OOP spending accounts for about 40 percent of total health expenditures, but financial protection is good, largely because most OOP is incurred by the rich. About half of all OOP is incurred by the richest decile, and the better-off also spend a larger share of their total household expenditures on health. Standard indicators of financial protection indicate that Sri Lanka is performing well relative to its peers.
Looking forward, the pending agenda for Sri Lanka’s health system stems largely from the challenges associated with an aging population. Addressing NCDs is a more complex task than delivering on the maternal and child health agenda and will entail new approaches to service delivery. It is not evident yet that Sri Lanka is performing well in terms of managing NCDs, nor that the health system as it is currently configured is well positioned to do so. The reforms needed to rise to this challenge will require strengthening all aspects of the health system – financing, human resources, pharmaceuticals, and information systems – to meet the needs of a more costly and complex service delivery system. In brief, the very positive narrative that has accompanied Sri Lanka’s health system performance over several decades may become increasingly untenable in the years ahead unless this agenda is successfully addressed.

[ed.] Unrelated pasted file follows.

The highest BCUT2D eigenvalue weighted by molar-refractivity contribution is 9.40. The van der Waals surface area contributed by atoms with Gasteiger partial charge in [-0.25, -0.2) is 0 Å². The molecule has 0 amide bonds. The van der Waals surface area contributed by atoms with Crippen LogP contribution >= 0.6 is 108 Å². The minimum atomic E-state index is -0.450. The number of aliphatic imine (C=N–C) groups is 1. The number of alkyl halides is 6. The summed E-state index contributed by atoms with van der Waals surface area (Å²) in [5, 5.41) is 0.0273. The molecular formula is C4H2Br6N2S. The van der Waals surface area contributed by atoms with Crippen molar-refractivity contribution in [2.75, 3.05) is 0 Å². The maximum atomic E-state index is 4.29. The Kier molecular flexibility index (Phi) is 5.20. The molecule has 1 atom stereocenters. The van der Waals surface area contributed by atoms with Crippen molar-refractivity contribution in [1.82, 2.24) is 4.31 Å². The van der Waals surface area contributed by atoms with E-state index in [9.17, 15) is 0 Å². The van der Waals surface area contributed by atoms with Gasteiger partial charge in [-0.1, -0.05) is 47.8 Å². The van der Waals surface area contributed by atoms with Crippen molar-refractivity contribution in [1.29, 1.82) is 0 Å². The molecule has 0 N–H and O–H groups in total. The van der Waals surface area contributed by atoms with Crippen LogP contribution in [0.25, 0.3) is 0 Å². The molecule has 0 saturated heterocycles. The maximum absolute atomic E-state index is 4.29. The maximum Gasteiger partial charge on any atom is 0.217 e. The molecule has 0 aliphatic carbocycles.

Sri Lanka’s high-achieving health system raises the obvious question of what lessons, if any, it can offer to the rest of the world. These are likely to be most relevant in lower-income countries, since its successes have largely been achieved with respect to the low-income health agenda (addressing maternal and child health) rather than the middle-income agenda (managing non-communicable diseases and a more complex health system). One obvious implication of Sri Lanka’s experience is that it challenges the common wisdom about the appropriate timing of health financing reforms, and in particular that provider payment reform should be pursued without delay by all low-income countries to somehow improve “incentives” or “efficiency”.
A second important lesson is that achieving excellent maternal and child health outcomes can be done with low levels of spending. The common claim that large health budgets or even a high share dedicated to primary care are essential to improve outcomes do not find support in Sri Lanka’s experience. Third, Sri Lanka’s health system equilibrium adds considerable nuance to the often-stale debate about the appropriate role of public and private sectors. At the same time, there are also several ways in which Sri Lanka appears to differ from other countries, potentially limiting the applicability of its experiences to other settings. These include better governance and the status of women.